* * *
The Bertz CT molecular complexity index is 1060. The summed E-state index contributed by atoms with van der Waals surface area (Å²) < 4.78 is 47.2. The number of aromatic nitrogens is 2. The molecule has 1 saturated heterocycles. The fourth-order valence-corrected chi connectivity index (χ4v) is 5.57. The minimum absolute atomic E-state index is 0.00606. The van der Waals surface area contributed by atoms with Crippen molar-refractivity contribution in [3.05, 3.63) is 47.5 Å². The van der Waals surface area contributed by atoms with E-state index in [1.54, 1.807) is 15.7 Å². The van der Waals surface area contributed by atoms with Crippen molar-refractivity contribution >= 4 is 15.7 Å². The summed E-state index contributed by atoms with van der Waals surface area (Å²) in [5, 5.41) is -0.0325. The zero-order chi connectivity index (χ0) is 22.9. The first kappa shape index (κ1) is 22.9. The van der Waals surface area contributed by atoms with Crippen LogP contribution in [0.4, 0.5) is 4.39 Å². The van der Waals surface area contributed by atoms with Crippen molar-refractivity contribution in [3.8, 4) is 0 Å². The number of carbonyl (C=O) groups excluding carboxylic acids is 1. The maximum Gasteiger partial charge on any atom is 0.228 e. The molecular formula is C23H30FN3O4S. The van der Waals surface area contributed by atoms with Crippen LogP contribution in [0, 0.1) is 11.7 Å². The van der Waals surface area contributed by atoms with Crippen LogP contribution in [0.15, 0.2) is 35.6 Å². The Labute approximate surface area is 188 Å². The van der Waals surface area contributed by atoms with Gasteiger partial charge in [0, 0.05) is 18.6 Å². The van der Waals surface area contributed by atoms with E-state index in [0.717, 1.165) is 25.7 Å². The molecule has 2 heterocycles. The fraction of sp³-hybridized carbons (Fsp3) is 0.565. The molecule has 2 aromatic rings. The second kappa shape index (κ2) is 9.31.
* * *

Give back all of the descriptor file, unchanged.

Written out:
The Bertz CT molecular complexity index is 1060. The summed E-state index contributed by atoms with van der Waals surface area (Å²) < 4.78 is 47.2. The number of aromatic nitrogens is 2. The molecule has 1 saturated heterocycles. The fourth-order valence-corrected chi connectivity index (χ4v) is 5.57. The minimum absolute atomic E-state index is 0.00606. The van der Waals surface area contributed by atoms with Crippen molar-refractivity contribution in [3.05, 3.63) is 47.5 Å². The van der Waals surface area contributed by atoms with E-state index in [1.54, 1.807) is 15.7 Å². The van der Waals surface area contributed by atoms with Crippen molar-refractivity contribution >= 4 is 15.7 Å². The summed E-state index contributed by atoms with van der Waals surface area (Å²) in [5, 5.41) is -0.0325. The zero-order chi connectivity index (χ0) is 22.9. The first kappa shape index (κ1) is 22.9. The van der Waals surface area contributed by atoms with Crippen LogP contribution in [0.4, 0.5) is 4.39 Å². The van der Waals surface area contributed by atoms with Crippen molar-refractivity contribution in [3.8, 4) is 0 Å². The number of carbonyl (C=O) groups excluding carboxylic acids is 1. The maximum Gasteiger partial charge on any atom is 0.228 e. The molecular formula is C23H30FN3O4S. The van der Waals surface area contributed by atoms with Crippen LogP contribution in [0, 0.1) is 11.7 Å². The van der Waals surface area contributed by atoms with Crippen LogP contribution in [0.15, 0.2) is 35.6 Å². The Labute approximate surface area is 188 Å². The van der Waals surface area contributed by atoms with Gasteiger partial charge in [0, 0.05) is 18.6 Å². The van der Waals surface area contributed by atoms with E-state index in [0.717, 1.165) is 25.7 Å². The molecule has 2 heterocycles. The fraction of sp³-hybridized carbons (Fsp3) is 0.565. The molecule has 2 aromatic rings. The second kappa shape index (κ2) is 9.31.